Confronted with the bad reputation of other refugees and the 'guestworkers' of the 1960s and 70s the 'Tamils' make attempts to differentiate themselves from these (103). Their polite and reserved behaviour makes them the ideal refugee for the 'white Danes', makes them the favoured group of the officials (102-103). Nonetheless their life is not easy. Besides being faced by patronising and missionising instincts by the 'white Danes', who are guided by cultural stereotypes and use their assymetrical power position (100 ), they increasingly have problems finding employment (97). The 'Danish' system makes them clients rather then acting subjects (106). (In contrast to Steen I would classify this as instutionalised racism.)
After the first pioneers had found their way to Denmark chain migration set in. Newcomers – mainly young bachelors – are related to earlier refugees, are their friends or school-mates from the home village. Virtually nobody leaves Sri Lanka for Denmark without contacts and telephone numbers of Tamils living there already. Once arrived they often become closely attached to their “contact”- families. (166) The social life takes place primarily in the 'Tamil' community. Only few have relationships with 'white Danish' women and even less legalise these. (176) There is no feeling of belonging to the place they live in, which hinders also the establishment of their own institutions (186).
In 1985 the need for a Hindu temple is first formulated (183). The wish is however not strong enough to put it to realisation (185). The religious rites are performed by a travelling Brahmin (183). The first 'Tamil' death in Denmark brings total confusion about the rituals, a book of verses is sent for in Germany, but there are not the right persons present to perform the service (189). Nonetheless 'Tamils' from all over Denmark attend the burial as they were called by the leader of the LTTE in Denmark. Thus it became a political demonstration of the refugees in exile. (190-191) Well organised 'Tamil' militant groups in fact play an important role in the life of the 'Tamil' community in Denmark. Several groups compete with each other (129). The pressure on the refugees to support them financially is so high, that many have complained to the Danish Refugee Council and have requested its help against this (136).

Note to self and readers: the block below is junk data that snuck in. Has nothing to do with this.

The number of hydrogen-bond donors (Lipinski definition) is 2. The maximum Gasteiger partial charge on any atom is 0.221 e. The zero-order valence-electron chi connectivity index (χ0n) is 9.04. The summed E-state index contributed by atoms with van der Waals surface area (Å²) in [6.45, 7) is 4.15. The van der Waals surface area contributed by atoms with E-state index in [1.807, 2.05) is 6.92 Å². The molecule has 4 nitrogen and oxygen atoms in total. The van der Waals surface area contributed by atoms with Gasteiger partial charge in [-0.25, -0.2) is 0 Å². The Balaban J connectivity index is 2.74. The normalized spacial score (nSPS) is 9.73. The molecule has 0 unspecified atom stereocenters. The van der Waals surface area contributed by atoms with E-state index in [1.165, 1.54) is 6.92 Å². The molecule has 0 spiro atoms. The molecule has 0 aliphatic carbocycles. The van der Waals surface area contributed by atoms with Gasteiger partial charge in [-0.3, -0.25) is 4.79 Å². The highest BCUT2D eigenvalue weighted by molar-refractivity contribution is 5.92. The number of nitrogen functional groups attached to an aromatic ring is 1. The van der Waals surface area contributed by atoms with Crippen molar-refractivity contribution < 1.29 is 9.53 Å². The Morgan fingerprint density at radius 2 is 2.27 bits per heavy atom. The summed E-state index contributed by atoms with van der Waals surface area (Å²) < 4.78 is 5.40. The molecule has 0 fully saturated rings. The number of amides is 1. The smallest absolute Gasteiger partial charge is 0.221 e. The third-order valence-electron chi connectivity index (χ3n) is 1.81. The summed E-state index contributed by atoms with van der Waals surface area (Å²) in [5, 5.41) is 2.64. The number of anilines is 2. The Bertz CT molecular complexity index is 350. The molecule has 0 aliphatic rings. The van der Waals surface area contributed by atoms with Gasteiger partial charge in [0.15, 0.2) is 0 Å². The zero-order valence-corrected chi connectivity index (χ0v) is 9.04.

With the emergence of the internet also the 'Tamil' community uses this medium. For some time the English www.tamil.dk gives a forum to 'Tamil' issues. But not only the 'Tamils' can be found in the virtual world. There are, for example, some appearances of 'Indians of the second generation'. A student, who links himself to the Punjab, refers to these on his homepage and on the musician Dr. Bombay’s homepage one learns about his 'Danish-Indian' parents.
For statistical material click here (pdf-file).